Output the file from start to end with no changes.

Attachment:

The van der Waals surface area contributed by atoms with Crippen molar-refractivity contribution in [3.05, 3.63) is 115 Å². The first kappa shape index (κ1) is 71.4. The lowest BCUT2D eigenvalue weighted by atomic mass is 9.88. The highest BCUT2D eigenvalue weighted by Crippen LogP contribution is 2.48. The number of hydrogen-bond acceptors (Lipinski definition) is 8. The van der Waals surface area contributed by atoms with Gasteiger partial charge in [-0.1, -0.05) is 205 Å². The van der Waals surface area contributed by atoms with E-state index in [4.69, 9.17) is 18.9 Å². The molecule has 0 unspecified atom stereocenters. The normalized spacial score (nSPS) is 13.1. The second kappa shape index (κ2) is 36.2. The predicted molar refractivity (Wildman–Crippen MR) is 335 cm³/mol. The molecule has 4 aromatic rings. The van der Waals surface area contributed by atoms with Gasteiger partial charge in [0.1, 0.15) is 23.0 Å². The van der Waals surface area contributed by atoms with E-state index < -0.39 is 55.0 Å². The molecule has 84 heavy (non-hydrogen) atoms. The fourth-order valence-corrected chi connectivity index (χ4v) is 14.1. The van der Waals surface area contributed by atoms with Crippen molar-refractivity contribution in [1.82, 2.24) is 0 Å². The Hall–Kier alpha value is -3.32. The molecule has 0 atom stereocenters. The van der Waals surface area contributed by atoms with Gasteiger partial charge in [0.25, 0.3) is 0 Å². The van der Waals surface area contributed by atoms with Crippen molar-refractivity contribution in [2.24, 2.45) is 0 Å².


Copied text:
The van der Waals surface area contributed by atoms with Crippen molar-refractivity contribution in [3.05, 3.63) is 115 Å². The first kappa shape index (κ1) is 71.4. The lowest BCUT2D eigenvalue weighted by atomic mass is 9.88. The highest BCUT2D eigenvalue weighted by Crippen LogP contribution is 2.48. The number of hydrogen-bond acceptors (Lipinski definition) is 8. The van der Waals surface area contributed by atoms with Gasteiger partial charge in [-0.1, -0.05) is 205 Å². The van der Waals surface area contributed by atoms with E-state index in [4.69, 9.17) is 18.9 Å². The molecule has 0 unspecified atom stereocenters. The normalized spacial score (nSPS) is 13.1. The second kappa shape index (κ2) is 36.2. The predicted molar refractivity (Wildman–Crippen MR) is 335 cm³/mol. The molecule has 4 aromatic rings. The van der Waals surface area contributed by atoms with Gasteiger partial charge in [0.1, 0.15) is 23.0 Å². The van der Waals surface area contributed by atoms with E-state index < -0.39 is 55.0 Å². The molecule has 84 heavy (non-hydrogen) atoms. The fourth-order valence-corrected chi connectivity index (χ4v) is 14.1. The van der Waals surface area contributed by atoms with Crippen molar-refractivity contribution in [1.82, 2.24) is 0 Å². The Hall–Kier alpha value is -3.32. The molecule has 0 atom stereocenters. The van der Waals surface area contributed by atoms with Gasteiger partial charge in [0.25, 0.3) is 0 Å². The van der Waals surface area contributed by atoms with Crippen molar-refractivity contribution in [2.24, 2.45) is 0 Å².